This album is one of the more lovely things I’ve ever tried to appraise. The Unthanks manage to pull off the most well-worn melodies and unsurprising cadences and make them dreamily compelling where they could easily have been cliched. They unearth the dark trad. arr. horrors of those certain folk tales and wrap them in their melodious brogues, hopeful strings and wry jazzy brass. And it’s exactly this that so conflicts me; the thing is beautiful though abject, dreamy even as documentary. Here’s the Tender Coming is a pleasant ride through misery.
The auld box opens up with a slightly leaden madrigal, “Because He Was A Bonnie Lad” – like Fleet Foxes if they had been on the Brown Ale – but it sets the period well enough, placing us into a thoughtful Victoriana, which isn’t really a limiting thing. Folk is, I think, better by nature at timelessness than pop; if it weaves in enough universal concerns – love, loss, lucklessness – you find the old-moded and the traditional resonating to your life.
Vocal lead is shared between Rachel and Becky Unthank, with Becky’s strong, deeper, jazz-soaked style turning her sides of “Sad February”, “Annachie Gordon”, “Lucky Gilchrist” into smooth dramas. (In fact, Becky’s tones would fit very well in the calmer strains of trip-hop.) Rachel’s breathy, rawer tone feels more honest, far more the village narrator that the lyrics mostly suggest.
The subject matter of the lyrics is mostly crushingly emotive – a fishing boat disaster; Romeos and Juliets and the economic marriage; dead friends and miner’s sicknesses. There’s a general concern for the plain, plaintive losses that the historical record never much bothered with. While the vocal counterpoint can lend these a lamenting, personable tragedy, often there’s instead a tangle between content and form. Even where they sing first-person, embodying the stories, it can feel like reportage. In places I get the same dischordant feel that artistic war photography can draw; I’m troubled by their mastery and by my reactions to it.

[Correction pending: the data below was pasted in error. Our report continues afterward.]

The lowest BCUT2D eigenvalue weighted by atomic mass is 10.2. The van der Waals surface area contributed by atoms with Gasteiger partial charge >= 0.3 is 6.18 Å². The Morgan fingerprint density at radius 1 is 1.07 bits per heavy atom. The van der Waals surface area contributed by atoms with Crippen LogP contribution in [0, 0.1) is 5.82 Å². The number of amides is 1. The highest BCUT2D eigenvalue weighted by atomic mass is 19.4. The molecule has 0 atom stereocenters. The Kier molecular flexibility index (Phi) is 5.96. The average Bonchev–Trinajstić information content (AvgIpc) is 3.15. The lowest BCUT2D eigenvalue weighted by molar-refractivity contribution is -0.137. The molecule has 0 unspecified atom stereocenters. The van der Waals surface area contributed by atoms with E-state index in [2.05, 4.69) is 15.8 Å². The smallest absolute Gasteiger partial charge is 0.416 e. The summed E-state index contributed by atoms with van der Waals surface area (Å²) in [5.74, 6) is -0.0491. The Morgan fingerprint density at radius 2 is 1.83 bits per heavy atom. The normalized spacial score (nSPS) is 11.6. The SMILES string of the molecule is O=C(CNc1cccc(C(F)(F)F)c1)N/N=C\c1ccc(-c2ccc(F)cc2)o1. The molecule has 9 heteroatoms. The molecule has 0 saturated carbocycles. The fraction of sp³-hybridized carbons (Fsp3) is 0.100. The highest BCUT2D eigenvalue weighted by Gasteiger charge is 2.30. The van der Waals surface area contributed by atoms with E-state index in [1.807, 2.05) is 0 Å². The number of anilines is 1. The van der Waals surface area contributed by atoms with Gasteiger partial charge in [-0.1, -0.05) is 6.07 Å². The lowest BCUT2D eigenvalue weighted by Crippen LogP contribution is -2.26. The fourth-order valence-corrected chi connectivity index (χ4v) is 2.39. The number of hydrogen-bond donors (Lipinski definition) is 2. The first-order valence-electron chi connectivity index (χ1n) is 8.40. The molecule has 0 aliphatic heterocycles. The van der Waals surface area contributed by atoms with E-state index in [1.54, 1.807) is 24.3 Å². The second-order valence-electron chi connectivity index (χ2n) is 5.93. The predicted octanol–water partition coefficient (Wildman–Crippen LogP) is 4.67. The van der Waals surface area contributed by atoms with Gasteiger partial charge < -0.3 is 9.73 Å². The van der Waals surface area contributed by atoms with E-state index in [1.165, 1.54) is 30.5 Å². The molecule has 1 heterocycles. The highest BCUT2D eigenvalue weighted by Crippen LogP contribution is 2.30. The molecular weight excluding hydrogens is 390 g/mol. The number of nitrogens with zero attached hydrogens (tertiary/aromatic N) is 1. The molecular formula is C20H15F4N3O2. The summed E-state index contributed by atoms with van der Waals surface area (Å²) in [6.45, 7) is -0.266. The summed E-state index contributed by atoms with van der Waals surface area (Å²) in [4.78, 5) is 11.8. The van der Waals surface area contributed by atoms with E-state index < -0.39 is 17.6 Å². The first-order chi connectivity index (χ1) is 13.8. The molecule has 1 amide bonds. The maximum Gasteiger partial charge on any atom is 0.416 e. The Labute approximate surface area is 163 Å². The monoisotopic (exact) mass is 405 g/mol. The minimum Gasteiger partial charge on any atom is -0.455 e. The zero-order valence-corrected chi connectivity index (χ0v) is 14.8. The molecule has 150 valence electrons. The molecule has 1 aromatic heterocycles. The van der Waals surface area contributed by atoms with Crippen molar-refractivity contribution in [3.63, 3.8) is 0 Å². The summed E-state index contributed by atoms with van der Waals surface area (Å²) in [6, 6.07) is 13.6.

Wait; from the above you’ll get the impression that The Unthanks are somehow madly, disgustingly contrasting the tragic and the jaunty – they don’t, ever. What I mean instead is that there’s big, unsettled contrasts between the humble and the grand; the personal and the abstract; the tragic and the painless throughout. A number of the songs build to some intricate and sweeping refrain – see tracks 3, 4, 6, 8, 12 – and I am trying to read this as representing the intense emotions of the characters.
Perhaps what I hear as jazz comes out of the album’s sheer precision – “Annachie Gordon” and, say, “Living By The Water” are the most polished folk you’re ever likely to hear. The former is, too, the cutest portrait of star-cross’d heartbreak and death, the xylophone and radiant guitar line sweeping us away unsuspecting. That said, “Lucky Gilchrist”, an Unthanks original, written to eulogize a friend, is powerfully direct in its jazz, and almost irreverent – he’s said to be “not so lucky”; “camp and yet angry.” I can’t hold aught against it’s invention, or their expression. It’s also partly the strings’ fault – alternately stately and sanguine, they seem to be commenting on their songs in a “Wasn’t it dreadful back then, so long, long ago…” affectation.
The epitome of the album, in both its persuasive beauty and its contrast of story and presentation, is “The Testimony of Patience Kershaw”, The Unthanks’ setting of a 1970s ballad about a Victorian miner girl interviewed by a reformist. It’s stately and also entirely humble. It’s fatalistic and hopeful. It’s first-person, enchanting and above all deeply strange; after confessing her heartbreaking daily routine to us, Patience ends the song by looking a century ahead in time and giving us all the eye: she sees somewhere where men and women are at last “walking side by side.”
Overall, this album is wryly, bottomlessly, gorgeous. It sleeps through itself, and invites you to slumber with it. But maybe folk should leave dreams to pop and nightmares to metal. Maybe the worst way to be written off, written out, is to be made nice.
© Gavin Leech, Music Vice